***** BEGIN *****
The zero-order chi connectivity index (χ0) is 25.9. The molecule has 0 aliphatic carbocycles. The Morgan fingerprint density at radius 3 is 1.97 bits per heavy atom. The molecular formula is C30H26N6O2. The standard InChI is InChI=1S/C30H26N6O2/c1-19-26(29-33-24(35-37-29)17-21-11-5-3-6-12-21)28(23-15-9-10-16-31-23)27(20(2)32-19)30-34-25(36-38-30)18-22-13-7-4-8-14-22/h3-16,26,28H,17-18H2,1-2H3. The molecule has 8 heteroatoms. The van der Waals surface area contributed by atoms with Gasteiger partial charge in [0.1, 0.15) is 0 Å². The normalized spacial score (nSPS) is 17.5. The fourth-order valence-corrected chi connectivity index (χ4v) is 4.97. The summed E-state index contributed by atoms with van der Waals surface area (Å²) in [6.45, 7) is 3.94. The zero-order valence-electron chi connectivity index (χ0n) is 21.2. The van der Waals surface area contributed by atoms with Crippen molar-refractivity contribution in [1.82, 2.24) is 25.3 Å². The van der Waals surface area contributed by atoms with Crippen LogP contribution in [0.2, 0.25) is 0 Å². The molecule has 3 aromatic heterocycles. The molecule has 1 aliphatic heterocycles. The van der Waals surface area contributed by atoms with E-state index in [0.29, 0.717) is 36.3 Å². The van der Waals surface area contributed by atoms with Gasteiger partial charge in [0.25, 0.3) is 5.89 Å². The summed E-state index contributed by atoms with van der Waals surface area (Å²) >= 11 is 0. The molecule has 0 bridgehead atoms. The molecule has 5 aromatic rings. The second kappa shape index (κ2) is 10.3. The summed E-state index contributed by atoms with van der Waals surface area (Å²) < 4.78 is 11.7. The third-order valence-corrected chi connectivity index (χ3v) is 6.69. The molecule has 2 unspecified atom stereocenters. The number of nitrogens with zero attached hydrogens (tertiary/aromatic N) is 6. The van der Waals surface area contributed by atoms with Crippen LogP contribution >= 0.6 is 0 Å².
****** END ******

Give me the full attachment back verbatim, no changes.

The zero-order chi connectivity index (χ0) is 25.9. The molecule has 0 aliphatic carbocycles. The Morgan fingerprint density at radius 3 is 1.97 bits per heavy atom. The molecular formula is C30H26N6O2. The standard InChI is InChI=1S/C30H26N6O2/c1-19-26(29-33-24(35-37-29)17-21-11-5-3-6-12-21)28(23-15-9-10-16-31-23)27(20(2)32-19)30-34-25(36-38-30)18-22-13-7-4-8-14-22/h3-16,26,28H,17-18H2,1-2H3. The molecule has 8 heteroatoms. The van der Waals surface area contributed by atoms with Gasteiger partial charge in [0.1, 0.15) is 0 Å². The normalized spacial score (nSPS) is 17.5. The fourth-order valence-corrected chi connectivity index (χ4v) is 4.97. The summed E-state index contributed by atoms with van der Waals surface area (Å²) in [6.45, 7) is 3.94. The zero-order valence-electron chi connectivity index (χ0n) is 21.2. The van der Waals surface area contributed by atoms with Crippen molar-refractivity contribution in [1.82, 2.24) is 25.3 Å². The van der Waals surface area contributed by atoms with Crippen LogP contribution in [0.2, 0.25) is 0 Å². The molecule has 3 aromatic heterocycles. The molecule has 1 aliphatic heterocycles. The van der Waals surface area contributed by atoms with E-state index in [0.29, 0.717) is 36.3 Å². The van der Waals surface area contributed by atoms with Gasteiger partial charge in [0.25, 0.3) is 5.89 Å². The summed E-state index contributed by atoms with van der Waals surface area (Å²) >= 11 is 0. The molecule has 0 bridgehead atoms. The molecule has 5 aromatic rings. The second kappa shape index (κ2) is 10.3. The summed E-state index contributed by atoms with van der Waals surface area (Å²) < 4.78 is 11.7. The third-order valence-corrected chi connectivity index (χ3v) is 6.69. The molecule has 2 unspecified atom stereocenters. The number of nitrogens with zero attached hydrogens (tertiary/aromatic N) is 6. The van der Waals surface area contributed by atoms with Crippen LogP contribution >= 0.6 is 0 Å².